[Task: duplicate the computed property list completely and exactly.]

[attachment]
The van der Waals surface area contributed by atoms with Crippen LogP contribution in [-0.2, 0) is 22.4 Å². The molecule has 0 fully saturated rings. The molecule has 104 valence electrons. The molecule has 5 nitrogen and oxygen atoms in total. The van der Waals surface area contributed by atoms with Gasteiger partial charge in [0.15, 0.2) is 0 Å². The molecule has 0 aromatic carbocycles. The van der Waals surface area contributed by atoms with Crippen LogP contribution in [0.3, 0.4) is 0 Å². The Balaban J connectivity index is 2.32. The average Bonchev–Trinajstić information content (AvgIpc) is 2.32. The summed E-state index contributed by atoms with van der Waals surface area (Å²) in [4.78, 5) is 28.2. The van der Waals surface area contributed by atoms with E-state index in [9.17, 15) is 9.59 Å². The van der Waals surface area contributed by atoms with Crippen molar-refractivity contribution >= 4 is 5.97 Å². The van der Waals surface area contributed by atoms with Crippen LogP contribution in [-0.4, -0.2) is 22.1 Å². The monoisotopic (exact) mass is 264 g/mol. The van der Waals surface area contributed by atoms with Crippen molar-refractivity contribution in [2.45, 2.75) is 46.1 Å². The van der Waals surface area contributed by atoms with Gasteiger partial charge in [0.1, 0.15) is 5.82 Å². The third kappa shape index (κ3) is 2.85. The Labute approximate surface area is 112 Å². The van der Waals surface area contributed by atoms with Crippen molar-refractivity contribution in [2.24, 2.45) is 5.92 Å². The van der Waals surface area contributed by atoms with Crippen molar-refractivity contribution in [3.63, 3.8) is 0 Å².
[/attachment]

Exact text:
The van der Waals surface area contributed by atoms with Crippen LogP contribution in [-0.2, 0) is 22.4 Å². The molecule has 0 fully saturated rings. The molecule has 104 valence electrons. The molecule has 5 nitrogen and oxygen atoms in total. The van der Waals surface area contributed by atoms with Gasteiger partial charge in [0.15, 0.2) is 0 Å². The molecule has 0 aromatic carbocycles. The van der Waals surface area contributed by atoms with Crippen LogP contribution in [0.3, 0.4) is 0 Å². The Balaban J connectivity index is 2.32. The average Bonchev–Trinajstić information content (AvgIpc) is 2.32. The summed E-state index contributed by atoms with van der Waals surface area (Å²) in [4.78, 5) is 28.2. The van der Waals surface area contributed by atoms with E-state index in [9.17, 15) is 9.59 Å². The van der Waals surface area contributed by atoms with Crippen molar-refractivity contribution >= 4 is 5.97 Å². The van der Waals surface area contributed by atoms with Crippen LogP contribution in [-0.4, -0.2) is 22.1 Å². The monoisotopic (exact) mass is 264 g/mol. The van der Waals surface area contributed by atoms with Crippen molar-refractivity contribution in [2.45, 2.75) is 46.1 Å². The van der Waals surface area contributed by atoms with Gasteiger partial charge in [0.1, 0.15) is 5.82 Å². The third kappa shape index (κ3) is 2.85. The Labute approximate surface area is 112 Å². The van der Waals surface area contributed by atoms with Crippen molar-refractivity contribution in [2.24, 2.45) is 5.92 Å². The van der Waals surface area contributed by atoms with Crippen molar-refractivity contribution in [3.63, 3.8) is 0 Å².